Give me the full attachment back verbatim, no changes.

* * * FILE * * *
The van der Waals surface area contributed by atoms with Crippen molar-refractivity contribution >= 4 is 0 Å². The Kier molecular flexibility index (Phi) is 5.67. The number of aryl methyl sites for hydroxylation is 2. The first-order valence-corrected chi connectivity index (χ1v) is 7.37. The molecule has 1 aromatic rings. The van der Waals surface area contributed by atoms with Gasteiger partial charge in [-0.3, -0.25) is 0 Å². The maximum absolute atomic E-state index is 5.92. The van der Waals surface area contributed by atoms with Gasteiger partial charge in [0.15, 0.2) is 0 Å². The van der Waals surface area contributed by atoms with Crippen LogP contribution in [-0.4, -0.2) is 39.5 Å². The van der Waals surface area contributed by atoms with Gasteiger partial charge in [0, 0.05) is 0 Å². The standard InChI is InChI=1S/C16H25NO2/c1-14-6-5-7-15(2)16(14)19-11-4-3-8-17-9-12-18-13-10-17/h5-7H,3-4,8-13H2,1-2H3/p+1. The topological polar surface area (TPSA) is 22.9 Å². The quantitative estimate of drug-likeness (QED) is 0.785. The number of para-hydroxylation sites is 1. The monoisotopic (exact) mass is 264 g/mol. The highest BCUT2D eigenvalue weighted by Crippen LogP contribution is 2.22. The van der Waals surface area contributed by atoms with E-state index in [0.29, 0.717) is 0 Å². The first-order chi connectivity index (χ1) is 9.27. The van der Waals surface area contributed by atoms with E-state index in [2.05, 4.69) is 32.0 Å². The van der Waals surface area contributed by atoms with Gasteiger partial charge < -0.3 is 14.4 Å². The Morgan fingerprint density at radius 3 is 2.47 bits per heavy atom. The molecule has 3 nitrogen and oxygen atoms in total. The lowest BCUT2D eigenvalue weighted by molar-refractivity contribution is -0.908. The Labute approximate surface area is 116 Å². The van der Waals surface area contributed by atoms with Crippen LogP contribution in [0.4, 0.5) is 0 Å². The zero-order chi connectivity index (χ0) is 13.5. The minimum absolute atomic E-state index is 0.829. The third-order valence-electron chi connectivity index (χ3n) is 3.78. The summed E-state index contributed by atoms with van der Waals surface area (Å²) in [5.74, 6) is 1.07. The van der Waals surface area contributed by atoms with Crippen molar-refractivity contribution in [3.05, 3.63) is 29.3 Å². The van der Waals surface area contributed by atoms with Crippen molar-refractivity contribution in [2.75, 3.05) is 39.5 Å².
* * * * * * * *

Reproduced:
The van der Waals surface area contributed by atoms with Crippen molar-refractivity contribution >= 4 is 0 Å². The Kier molecular flexibility index (Phi) is 5.67. The number of aryl methyl sites for hydroxylation is 2. The first-order valence-corrected chi connectivity index (χ1v) is 7.37. The molecule has 1 aromatic rings. The van der Waals surface area contributed by atoms with Gasteiger partial charge in [-0.3, -0.25) is 0 Å². The maximum absolute atomic E-state index is 5.92. The van der Waals surface area contributed by atoms with Gasteiger partial charge in [0.15, 0.2) is 0 Å². The van der Waals surface area contributed by atoms with Crippen LogP contribution in [-0.4, -0.2) is 39.5 Å². The van der Waals surface area contributed by atoms with Gasteiger partial charge in [0, 0.05) is 0 Å². The standard InChI is InChI=1S/C16H25NO2/c1-14-6-5-7-15(2)16(14)19-11-4-3-8-17-9-12-18-13-10-17/h5-7H,3-4,8-13H2,1-2H3/p+1. The topological polar surface area (TPSA) is 22.9 Å². The quantitative estimate of drug-likeness (QED) is 0.785. The number of para-hydroxylation sites is 1. The monoisotopic (exact) mass is 264 g/mol. The highest BCUT2D eigenvalue weighted by Crippen LogP contribution is 2.22. The van der Waals surface area contributed by atoms with E-state index in [0.29, 0.717) is 0 Å². The first-order chi connectivity index (χ1) is 9.27. The van der Waals surface area contributed by atoms with E-state index in [2.05, 4.69) is 32.0 Å². The van der Waals surface area contributed by atoms with Gasteiger partial charge < -0.3 is 14.4 Å². The Morgan fingerprint density at radius 3 is 2.47 bits per heavy atom. The molecule has 3 nitrogen and oxygen atoms in total. The lowest BCUT2D eigenvalue weighted by molar-refractivity contribution is -0.908. The Labute approximate surface area is 116 Å². The van der Waals surface area contributed by atoms with Crippen LogP contribution in [0.4, 0.5) is 0 Å². The zero-order chi connectivity index (χ0) is 13.5. The minimum absolute atomic E-state index is 0.829. The third-order valence-electron chi connectivity index (χ3n) is 3.78. The summed E-state index contributed by atoms with van der Waals surface area (Å²) in [5.74, 6) is 1.07. The van der Waals surface area contributed by atoms with Crippen molar-refractivity contribution in [3.05, 3.63) is 29.3 Å². The van der Waals surface area contributed by atoms with Crippen molar-refractivity contribution in [2.75, 3.05) is 39.5 Å².